In Monday’s State House Select Committee on COVID-19 briefing, Ray Vara of Hawaii Pacific Health said under the new State Department of Health leadership, the number of contact tracers has ramped up to 286, up from fewer than 100 a month ago — a vast improvement under the new head of the effort, Dr. Emily Roberson. Vara also said the State DOH now has 14 out of the 20 disease investigators it needs. But he noted the tracers are having challenges in getting people to cooperate.
When somebody is diagnosed with COVID-19, they should, ideally, be contacted within 24 hours to find out where they’d been and with whom they had been in contact, in order to talk to those who may also have been exposed and get testing or get them into isolation, as appropriate. But Vara and Dr. Mark Mugiishi of HMSA said that the tracers are able to do the job fully a little less than 50% of the time.
They said people don’t respond for a variety of reasons–they think the call is a scam call, they are afraid to admit they’d been out in large groups, they are fearful of legal repercussions or shame. Dr. Mugiishi said it’s critical for people to cooperate. The contact tracers are not involved in enforcement, and only want to help the state combat the virus–with no shame for anybody.
The State has a new contact tracing app–Aloha Safe– that will be formally rolled out in a couple of weeks, that State DOH will encourage people to download. It will record where somebody has been for the last 21 days, and if somebody gets COVID-19, they can choose to release that information to notify others with the app who may have been close. The app would not identify the person who has COVID-19, but would alert others they had been close (based on the cellphone GPS data). The data is all anonymous, and the user can choose to share or not share the information with the DOH.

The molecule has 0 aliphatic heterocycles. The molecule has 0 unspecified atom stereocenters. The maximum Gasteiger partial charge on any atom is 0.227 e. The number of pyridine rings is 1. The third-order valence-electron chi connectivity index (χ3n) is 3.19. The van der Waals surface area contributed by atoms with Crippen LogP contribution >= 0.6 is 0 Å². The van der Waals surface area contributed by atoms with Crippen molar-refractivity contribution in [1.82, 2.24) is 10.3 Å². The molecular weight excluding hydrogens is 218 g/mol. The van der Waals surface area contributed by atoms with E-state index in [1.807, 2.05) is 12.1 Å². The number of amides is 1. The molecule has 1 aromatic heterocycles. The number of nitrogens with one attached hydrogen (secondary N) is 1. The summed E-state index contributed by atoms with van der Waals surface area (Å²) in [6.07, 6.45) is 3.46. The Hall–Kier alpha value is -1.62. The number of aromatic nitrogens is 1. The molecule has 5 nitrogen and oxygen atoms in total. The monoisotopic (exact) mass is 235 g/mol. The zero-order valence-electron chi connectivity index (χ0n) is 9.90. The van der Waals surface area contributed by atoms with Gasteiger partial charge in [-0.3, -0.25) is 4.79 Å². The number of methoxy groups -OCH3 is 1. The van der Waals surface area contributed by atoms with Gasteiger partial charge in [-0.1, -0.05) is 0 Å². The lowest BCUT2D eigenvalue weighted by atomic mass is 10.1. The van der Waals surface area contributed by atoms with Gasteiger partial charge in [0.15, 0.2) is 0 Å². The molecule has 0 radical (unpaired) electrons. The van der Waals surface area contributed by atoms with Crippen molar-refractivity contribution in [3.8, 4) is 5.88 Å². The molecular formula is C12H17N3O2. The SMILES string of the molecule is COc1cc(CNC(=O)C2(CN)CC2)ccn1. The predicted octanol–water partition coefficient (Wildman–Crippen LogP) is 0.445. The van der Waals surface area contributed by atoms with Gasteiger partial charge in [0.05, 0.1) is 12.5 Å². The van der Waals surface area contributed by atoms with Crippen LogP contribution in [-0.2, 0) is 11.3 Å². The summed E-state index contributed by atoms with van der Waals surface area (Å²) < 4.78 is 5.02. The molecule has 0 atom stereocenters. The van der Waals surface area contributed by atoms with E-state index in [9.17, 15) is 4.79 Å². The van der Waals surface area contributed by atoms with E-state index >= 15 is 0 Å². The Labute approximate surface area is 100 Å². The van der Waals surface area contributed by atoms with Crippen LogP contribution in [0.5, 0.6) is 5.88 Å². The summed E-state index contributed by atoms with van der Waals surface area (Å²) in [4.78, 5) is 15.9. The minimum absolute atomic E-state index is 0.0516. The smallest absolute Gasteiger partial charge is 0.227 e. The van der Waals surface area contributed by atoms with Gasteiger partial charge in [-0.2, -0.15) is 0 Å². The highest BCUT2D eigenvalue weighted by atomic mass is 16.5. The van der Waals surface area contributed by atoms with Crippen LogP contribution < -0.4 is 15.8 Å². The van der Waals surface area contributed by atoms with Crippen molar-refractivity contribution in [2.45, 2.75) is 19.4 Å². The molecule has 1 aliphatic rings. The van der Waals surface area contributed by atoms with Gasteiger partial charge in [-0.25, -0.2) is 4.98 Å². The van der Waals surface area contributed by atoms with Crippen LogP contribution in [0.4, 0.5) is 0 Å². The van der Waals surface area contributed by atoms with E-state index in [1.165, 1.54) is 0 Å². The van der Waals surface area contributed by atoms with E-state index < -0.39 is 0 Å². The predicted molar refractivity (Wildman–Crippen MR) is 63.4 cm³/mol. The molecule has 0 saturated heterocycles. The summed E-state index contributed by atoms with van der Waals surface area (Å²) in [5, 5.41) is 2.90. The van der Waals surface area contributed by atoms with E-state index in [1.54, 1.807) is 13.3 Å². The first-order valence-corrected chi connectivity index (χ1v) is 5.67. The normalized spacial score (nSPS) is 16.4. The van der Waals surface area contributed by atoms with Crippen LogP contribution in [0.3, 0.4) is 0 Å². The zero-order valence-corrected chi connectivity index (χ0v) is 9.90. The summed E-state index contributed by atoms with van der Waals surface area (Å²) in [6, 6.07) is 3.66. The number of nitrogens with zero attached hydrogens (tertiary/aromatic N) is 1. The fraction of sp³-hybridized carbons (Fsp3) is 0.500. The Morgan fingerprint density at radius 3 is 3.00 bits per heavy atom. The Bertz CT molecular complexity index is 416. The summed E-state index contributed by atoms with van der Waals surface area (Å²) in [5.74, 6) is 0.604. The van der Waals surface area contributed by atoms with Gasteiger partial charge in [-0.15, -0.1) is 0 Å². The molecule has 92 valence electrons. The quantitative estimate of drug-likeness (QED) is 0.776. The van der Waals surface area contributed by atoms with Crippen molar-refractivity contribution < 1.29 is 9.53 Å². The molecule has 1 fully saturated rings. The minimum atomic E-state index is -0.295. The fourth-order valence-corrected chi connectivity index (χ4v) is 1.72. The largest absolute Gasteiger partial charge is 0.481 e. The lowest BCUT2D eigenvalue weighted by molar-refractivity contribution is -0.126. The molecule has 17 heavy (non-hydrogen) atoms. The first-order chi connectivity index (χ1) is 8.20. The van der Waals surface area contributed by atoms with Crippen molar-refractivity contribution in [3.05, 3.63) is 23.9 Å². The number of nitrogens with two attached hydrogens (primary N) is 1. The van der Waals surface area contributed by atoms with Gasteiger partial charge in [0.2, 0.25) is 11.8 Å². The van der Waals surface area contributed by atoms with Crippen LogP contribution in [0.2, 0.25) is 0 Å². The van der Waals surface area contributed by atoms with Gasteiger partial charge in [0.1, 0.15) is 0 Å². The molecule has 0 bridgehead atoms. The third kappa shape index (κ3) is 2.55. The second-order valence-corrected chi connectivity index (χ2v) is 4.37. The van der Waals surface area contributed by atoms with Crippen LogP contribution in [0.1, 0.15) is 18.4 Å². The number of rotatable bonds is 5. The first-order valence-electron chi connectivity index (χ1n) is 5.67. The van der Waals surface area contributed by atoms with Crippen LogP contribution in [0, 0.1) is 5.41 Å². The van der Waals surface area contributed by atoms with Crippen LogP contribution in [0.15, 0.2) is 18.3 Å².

The Aloha Safe Story app, also called Aloha Safe Alert, is available for download now through the App Store and says it’s an app in coordination with the Hawaii State Department of Health. On Sept. 22, tech guru Ryan Ozawa wrote a column for the Honolulu Star Advertiser talking about the new app and how it will only be effective if everybody uses it. Ozawa said it is important to have “an app that can take advantage of the unprecedented exposure notification system jointly developed by Apple and Google. And that requires coordination with the state’s primary public health agency, the Department of Health.” Click here for that column. Click here for more information from State DOH.
Hawaii County Mayor Harry Kim has also brought in the company Salesforce, Inc., and some private entities to address contact tracing in the county. Salesforce, Inc., a San Francisco-based company, has worked in other states on contact tracing. So far there is no additional information about that effort nor how it relates to the state’s work.